Our models aren’t your run-of the-mill Quake 2 .MD2s. We modified the whole modeling system so that we could have models with rudimentary backbones. A backbone was necessary to allow Corvus to look around when the camera was moved. It’s a nice bit of realism, and added a lot to the feeling of character immersion. The new format also supported code reference points on the models so that we could create special effects at a specific point on the model, such as Corvus’s hands or feet. The new model type was called a Flex Model, and was a product of Softimage. Softimage was used for almost all our animations, which were not — contrary to popular belief — the product of motion capture. We used 3D Studio Max to create all of our static world objects, as well as the simpler animations. The implementation of the divided animation system on the Flex models also worked really well. This allowed us to split off animations at Corvus’s waist, so that we could have him running and shooting at the same time without the need for gobs of animation data. As it was, Corvus ended up with almost 1600 frames of animation for the retail version of H2, and that’s not including the cinematic frames.

Quake II System Refinements

Some of our biggest modifications were all under the hood of the Quake II engine (so to speak). Obviously, the client effects system — our client-side special magical effects generator — was one of the biggest changes. With all the special magical effects that we planned, it became obvious very quickly that the existing Quake effects code model would not be able to handle them. Besides (the reasoning went), it would be better to offload as many of the effects onto the client system as we could. That way, the server would be freed up to do more important game-related stuff. The way it worked was that an effect would be fired off from the game code on the server, pass general information across the network (such as effect ID, location, and its owning entity), and then send effect-specific information per effect. The client effects DLL on the client would then update the effects, and remove them when culled off screen or completed. Most effects, in fact, had no extra information, which helped out quite a lot. Programmatically, this whole system turned out to be a mixed blessing — as we will discuss later — although in game play terms, it was a resounding success.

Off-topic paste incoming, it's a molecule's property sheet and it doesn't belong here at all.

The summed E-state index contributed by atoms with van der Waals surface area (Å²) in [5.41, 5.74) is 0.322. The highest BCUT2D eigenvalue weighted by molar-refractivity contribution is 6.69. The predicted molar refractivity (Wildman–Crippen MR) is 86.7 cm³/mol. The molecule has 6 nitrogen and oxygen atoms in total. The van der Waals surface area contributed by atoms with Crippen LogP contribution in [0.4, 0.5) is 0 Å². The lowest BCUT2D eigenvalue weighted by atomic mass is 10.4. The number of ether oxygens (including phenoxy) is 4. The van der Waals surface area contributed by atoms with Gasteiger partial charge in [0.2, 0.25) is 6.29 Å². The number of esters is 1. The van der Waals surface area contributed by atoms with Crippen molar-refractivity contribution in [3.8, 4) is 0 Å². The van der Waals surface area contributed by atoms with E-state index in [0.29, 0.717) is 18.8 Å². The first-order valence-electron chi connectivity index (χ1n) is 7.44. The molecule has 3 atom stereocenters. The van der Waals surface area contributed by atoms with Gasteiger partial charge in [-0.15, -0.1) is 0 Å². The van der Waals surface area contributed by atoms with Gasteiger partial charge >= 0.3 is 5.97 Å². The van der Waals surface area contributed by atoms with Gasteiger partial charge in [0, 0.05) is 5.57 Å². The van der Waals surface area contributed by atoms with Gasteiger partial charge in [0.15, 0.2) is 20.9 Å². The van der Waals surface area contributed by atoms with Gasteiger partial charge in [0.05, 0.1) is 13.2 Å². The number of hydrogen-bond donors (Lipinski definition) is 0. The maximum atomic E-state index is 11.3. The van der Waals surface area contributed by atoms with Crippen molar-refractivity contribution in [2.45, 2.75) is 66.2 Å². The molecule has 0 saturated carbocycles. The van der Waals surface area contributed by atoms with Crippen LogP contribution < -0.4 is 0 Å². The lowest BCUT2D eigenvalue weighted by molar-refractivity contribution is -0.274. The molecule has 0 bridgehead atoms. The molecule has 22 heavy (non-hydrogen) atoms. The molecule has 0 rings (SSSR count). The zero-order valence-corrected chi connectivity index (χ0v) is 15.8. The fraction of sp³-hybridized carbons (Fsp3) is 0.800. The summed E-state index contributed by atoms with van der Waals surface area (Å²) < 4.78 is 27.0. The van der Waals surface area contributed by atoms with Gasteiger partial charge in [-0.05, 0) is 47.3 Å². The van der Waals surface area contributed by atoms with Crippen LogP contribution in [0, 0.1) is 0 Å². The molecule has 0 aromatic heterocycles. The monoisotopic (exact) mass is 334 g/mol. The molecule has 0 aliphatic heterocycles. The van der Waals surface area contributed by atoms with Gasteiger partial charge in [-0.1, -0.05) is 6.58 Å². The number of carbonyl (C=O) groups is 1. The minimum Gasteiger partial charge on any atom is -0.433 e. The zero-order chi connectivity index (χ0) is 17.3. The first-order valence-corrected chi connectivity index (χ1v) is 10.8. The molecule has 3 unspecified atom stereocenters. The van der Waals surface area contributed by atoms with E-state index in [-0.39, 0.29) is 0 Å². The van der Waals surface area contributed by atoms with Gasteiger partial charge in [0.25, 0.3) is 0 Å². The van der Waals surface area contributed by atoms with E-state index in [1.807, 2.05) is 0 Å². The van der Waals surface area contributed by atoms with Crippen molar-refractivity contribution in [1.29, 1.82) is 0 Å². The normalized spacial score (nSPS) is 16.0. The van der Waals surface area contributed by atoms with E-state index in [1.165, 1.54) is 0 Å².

Other refinements included modifying the software renderer to handle 16-bit graphics. Originally, we were going to handle 32-bit graphics and all modes of hardware renderers (and indeed, all the code was written to that end). After viewing the slide-show speed of the game that resulted from these efforts, however, we decided to scale that back a little. MMX implementation helped a lot, but it still required some major rewriting of the very tight and very fast original id code. We will always be indebted to our chief technologist, Gil Gribb, for helping out here.

The client prediction system required a major overhaul, for a variety of reasons. Seeing Corvus perform his animations smoothly, for example, was critical to a fun multiplayer experience. Further, most of Corvus’s activity code was animation driven. Marcus Whitlock had his hands full of that particular activity, with a little help from Gil Gribb.

Concept sketch from Heretic II

We added quite considerably to the whole sound system, and split sound support off into a separate DLL. The idea was to have three separate DLLs, one for the default Quake II sound system, one for A3D support, and the last for Creative EAX support. We didn’t get to the EAX one completed before the release dates were upon us, but with a lot of help from Micah Mason and Suneil at Aureal, we did get a 1.0 implementation of A3D in there.

Article Start Page 1 of 4 Next